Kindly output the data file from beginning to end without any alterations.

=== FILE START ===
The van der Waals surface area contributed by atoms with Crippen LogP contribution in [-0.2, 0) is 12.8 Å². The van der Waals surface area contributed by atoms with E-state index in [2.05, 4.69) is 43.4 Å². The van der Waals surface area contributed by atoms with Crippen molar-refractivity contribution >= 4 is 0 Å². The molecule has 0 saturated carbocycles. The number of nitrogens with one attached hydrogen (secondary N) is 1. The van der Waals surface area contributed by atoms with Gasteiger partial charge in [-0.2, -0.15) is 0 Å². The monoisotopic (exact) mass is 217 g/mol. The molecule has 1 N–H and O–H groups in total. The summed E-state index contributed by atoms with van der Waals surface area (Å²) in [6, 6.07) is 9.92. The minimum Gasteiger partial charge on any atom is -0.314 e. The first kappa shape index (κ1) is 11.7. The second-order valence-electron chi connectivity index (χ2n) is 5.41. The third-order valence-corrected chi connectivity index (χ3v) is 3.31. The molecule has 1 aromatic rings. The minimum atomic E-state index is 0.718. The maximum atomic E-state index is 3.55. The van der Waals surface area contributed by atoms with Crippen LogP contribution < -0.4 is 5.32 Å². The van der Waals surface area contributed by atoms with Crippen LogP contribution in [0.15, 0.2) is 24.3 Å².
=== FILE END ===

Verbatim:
The van der Waals surface area contributed by atoms with Crippen LogP contribution in [-0.2, 0) is 12.8 Å². The van der Waals surface area contributed by atoms with E-state index in [2.05, 4.69) is 43.4 Å². The van der Waals surface area contributed by atoms with Crippen molar-refractivity contribution >= 4 is 0 Å². The molecule has 0 saturated carbocycles. The number of nitrogens with one attached hydrogen (secondary N) is 1. The van der Waals surface area contributed by atoms with Gasteiger partial charge in [-0.2, -0.15) is 0 Å². The monoisotopic (exact) mass is 217 g/mol. The molecule has 1 N–H and O–H groups in total. The summed E-state index contributed by atoms with van der Waals surface area (Å²) in [6, 6.07) is 9.92. The minimum Gasteiger partial charge on any atom is -0.314 e. The first kappa shape index (κ1) is 11.7. The second-order valence-electron chi connectivity index (χ2n) is 5.41. The third-order valence-corrected chi connectivity index (χ3v) is 3.31. The molecule has 1 aromatic rings. The minimum atomic E-state index is 0.718. The maximum atomic E-state index is 3.55. The van der Waals surface area contributed by atoms with Crippen LogP contribution < -0.4 is 5.32 Å². The van der Waals surface area contributed by atoms with Crippen LogP contribution in [0.15, 0.2) is 24.3 Å².